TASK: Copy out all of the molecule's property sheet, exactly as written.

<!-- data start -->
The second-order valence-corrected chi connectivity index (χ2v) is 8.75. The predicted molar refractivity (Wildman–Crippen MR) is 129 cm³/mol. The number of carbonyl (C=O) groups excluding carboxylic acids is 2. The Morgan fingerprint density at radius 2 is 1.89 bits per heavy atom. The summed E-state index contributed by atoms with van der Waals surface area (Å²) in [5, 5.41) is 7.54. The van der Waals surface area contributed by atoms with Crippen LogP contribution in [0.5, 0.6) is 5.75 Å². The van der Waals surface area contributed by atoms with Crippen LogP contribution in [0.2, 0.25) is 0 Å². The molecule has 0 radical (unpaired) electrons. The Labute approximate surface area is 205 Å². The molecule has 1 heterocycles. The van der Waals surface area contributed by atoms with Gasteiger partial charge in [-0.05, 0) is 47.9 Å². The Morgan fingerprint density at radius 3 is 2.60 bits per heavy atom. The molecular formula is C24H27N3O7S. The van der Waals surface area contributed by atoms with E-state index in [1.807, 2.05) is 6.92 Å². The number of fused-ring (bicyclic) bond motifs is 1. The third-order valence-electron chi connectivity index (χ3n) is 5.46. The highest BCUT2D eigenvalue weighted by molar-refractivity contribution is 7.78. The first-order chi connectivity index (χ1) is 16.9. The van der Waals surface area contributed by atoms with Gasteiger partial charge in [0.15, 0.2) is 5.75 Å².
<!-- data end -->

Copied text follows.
The second-order valence-corrected chi connectivity index (χ2v) is 8.75. The predicted molar refractivity (Wildman–Crippen MR) is 129 cm³/mol. The number of carbonyl (C=O) groups excluding carboxylic acids is 2. The Morgan fingerprint density at radius 2 is 1.89 bits per heavy atom. The summed E-state index contributed by atoms with van der Waals surface area (Å²) in [5, 5.41) is 7.54. The van der Waals surface area contributed by atoms with Crippen LogP contribution in [0.5, 0.6) is 5.75 Å². The van der Waals surface area contributed by atoms with Crippen LogP contribution in [0.2, 0.25) is 0 Å². The molecule has 0 radical (unpaired) electrons. The Labute approximate surface area is 205 Å². The molecule has 1 heterocycles. The van der Waals surface area contributed by atoms with Gasteiger partial charge in [-0.05, 0) is 47.9 Å². The Morgan fingerprint density at radius 3 is 2.60 bits per heavy atom. The molecular formula is C24H27N3O7S. The van der Waals surface area contributed by atoms with E-state index in [1.807, 2.05) is 6.92 Å². The number of fused-ring (bicyclic) bond motifs is 1. The third-order valence-electron chi connectivity index (χ3n) is 5.46. The highest BCUT2D eigenvalue weighted by molar-refractivity contribution is 7.78. The first-order chi connectivity index (χ1) is 16.9. The van der Waals surface area contributed by atoms with Gasteiger partial charge in [0.15, 0.2) is 5.75 Å².